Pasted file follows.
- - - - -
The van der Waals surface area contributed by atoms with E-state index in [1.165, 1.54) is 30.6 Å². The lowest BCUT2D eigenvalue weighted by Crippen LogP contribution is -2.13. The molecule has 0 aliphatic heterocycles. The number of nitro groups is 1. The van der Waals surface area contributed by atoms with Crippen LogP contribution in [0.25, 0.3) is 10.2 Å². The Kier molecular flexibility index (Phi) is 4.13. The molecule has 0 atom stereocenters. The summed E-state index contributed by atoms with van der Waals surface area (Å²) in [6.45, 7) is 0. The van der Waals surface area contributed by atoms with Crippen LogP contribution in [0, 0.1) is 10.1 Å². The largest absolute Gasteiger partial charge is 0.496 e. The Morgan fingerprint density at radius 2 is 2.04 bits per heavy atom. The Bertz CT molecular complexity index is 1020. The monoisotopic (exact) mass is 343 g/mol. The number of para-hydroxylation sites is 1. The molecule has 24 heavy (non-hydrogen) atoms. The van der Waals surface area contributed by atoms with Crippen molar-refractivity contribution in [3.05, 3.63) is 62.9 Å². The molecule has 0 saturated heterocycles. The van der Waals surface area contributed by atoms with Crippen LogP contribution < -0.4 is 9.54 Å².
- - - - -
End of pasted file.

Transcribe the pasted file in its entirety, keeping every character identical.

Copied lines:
The van der Waals surface area contributed by atoms with E-state index in [1.165, 1.54) is 30.6 Å². The lowest BCUT2D eigenvalue weighted by Crippen LogP contribution is -2.13. The molecule has 0 aliphatic heterocycles. The number of nitro groups is 1. The van der Waals surface area contributed by atoms with Crippen LogP contribution in [0.25, 0.3) is 10.2 Å². The Kier molecular flexibility index (Phi) is 4.13. The molecule has 0 atom stereocenters. The summed E-state index contributed by atoms with van der Waals surface area (Å²) in [6.45, 7) is 0. The van der Waals surface area contributed by atoms with Crippen LogP contribution in [0, 0.1) is 10.1 Å². The largest absolute Gasteiger partial charge is 0.496 e. The Morgan fingerprint density at radius 2 is 2.04 bits per heavy atom. The Bertz CT molecular complexity index is 1020. The monoisotopic (exact) mass is 343 g/mol. The number of para-hydroxylation sites is 1. The molecule has 24 heavy (non-hydrogen) atoms. The van der Waals surface area contributed by atoms with Crippen molar-refractivity contribution in [3.05, 3.63) is 62.9 Å². The molecule has 0 saturated heterocycles. The van der Waals surface area contributed by atoms with Crippen LogP contribution < -0.4 is 9.54 Å².